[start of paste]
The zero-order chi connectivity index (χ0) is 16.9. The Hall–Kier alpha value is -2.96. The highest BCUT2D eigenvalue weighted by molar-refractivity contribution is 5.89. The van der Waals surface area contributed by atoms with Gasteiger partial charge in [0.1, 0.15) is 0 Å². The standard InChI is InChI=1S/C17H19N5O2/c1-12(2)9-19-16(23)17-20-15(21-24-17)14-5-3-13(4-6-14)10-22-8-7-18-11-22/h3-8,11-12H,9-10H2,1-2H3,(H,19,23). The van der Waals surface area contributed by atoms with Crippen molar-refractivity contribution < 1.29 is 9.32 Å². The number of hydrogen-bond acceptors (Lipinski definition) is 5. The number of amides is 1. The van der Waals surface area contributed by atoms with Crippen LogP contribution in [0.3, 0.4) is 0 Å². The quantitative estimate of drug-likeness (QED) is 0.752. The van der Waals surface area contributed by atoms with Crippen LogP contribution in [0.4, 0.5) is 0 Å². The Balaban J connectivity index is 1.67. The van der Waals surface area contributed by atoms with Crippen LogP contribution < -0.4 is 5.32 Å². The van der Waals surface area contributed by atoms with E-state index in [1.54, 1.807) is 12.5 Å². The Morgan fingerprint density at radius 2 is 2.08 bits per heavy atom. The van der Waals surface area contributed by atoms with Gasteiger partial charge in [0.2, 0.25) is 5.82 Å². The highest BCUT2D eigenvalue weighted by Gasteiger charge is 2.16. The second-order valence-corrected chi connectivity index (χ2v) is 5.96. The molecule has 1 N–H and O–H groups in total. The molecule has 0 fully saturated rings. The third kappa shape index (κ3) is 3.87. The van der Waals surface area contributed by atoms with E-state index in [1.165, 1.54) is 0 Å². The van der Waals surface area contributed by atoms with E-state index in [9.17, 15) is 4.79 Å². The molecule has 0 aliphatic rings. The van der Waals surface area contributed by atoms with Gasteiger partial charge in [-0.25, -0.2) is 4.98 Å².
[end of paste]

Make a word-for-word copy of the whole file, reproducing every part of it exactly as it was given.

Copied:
The zero-order chi connectivity index (χ0) is 16.9. The Hall–Kier alpha value is -2.96. The highest BCUT2D eigenvalue weighted by molar-refractivity contribution is 5.89. The van der Waals surface area contributed by atoms with Gasteiger partial charge in [0.1, 0.15) is 0 Å². The standard InChI is InChI=1S/C17H19N5O2/c1-12(2)9-19-16(23)17-20-15(21-24-17)14-5-3-13(4-6-14)10-22-8-7-18-11-22/h3-8,11-12H,9-10H2,1-2H3,(H,19,23). The van der Waals surface area contributed by atoms with Crippen molar-refractivity contribution < 1.29 is 9.32 Å². The number of hydrogen-bond acceptors (Lipinski definition) is 5. The number of amides is 1. The van der Waals surface area contributed by atoms with Crippen LogP contribution in [0.3, 0.4) is 0 Å². The quantitative estimate of drug-likeness (QED) is 0.752. The van der Waals surface area contributed by atoms with Crippen LogP contribution in [0.4, 0.5) is 0 Å². The Balaban J connectivity index is 1.67. The van der Waals surface area contributed by atoms with Crippen LogP contribution < -0.4 is 5.32 Å². The van der Waals surface area contributed by atoms with E-state index in [1.54, 1.807) is 12.5 Å². The Morgan fingerprint density at radius 2 is 2.08 bits per heavy atom. The van der Waals surface area contributed by atoms with Gasteiger partial charge in [0.2, 0.25) is 5.82 Å². The highest BCUT2D eigenvalue weighted by Gasteiger charge is 2.16. The second-order valence-corrected chi connectivity index (χ2v) is 5.96. The molecule has 1 N–H and O–H groups in total. The molecule has 0 fully saturated rings. The third kappa shape index (κ3) is 3.87. The van der Waals surface area contributed by atoms with E-state index in [1.165, 1.54) is 0 Å². The van der Waals surface area contributed by atoms with E-state index in [9.17, 15) is 4.79 Å². The molecule has 0 aliphatic rings. The van der Waals surface area contributed by atoms with Gasteiger partial charge in [-0.25, -0.2) is 4.98 Å².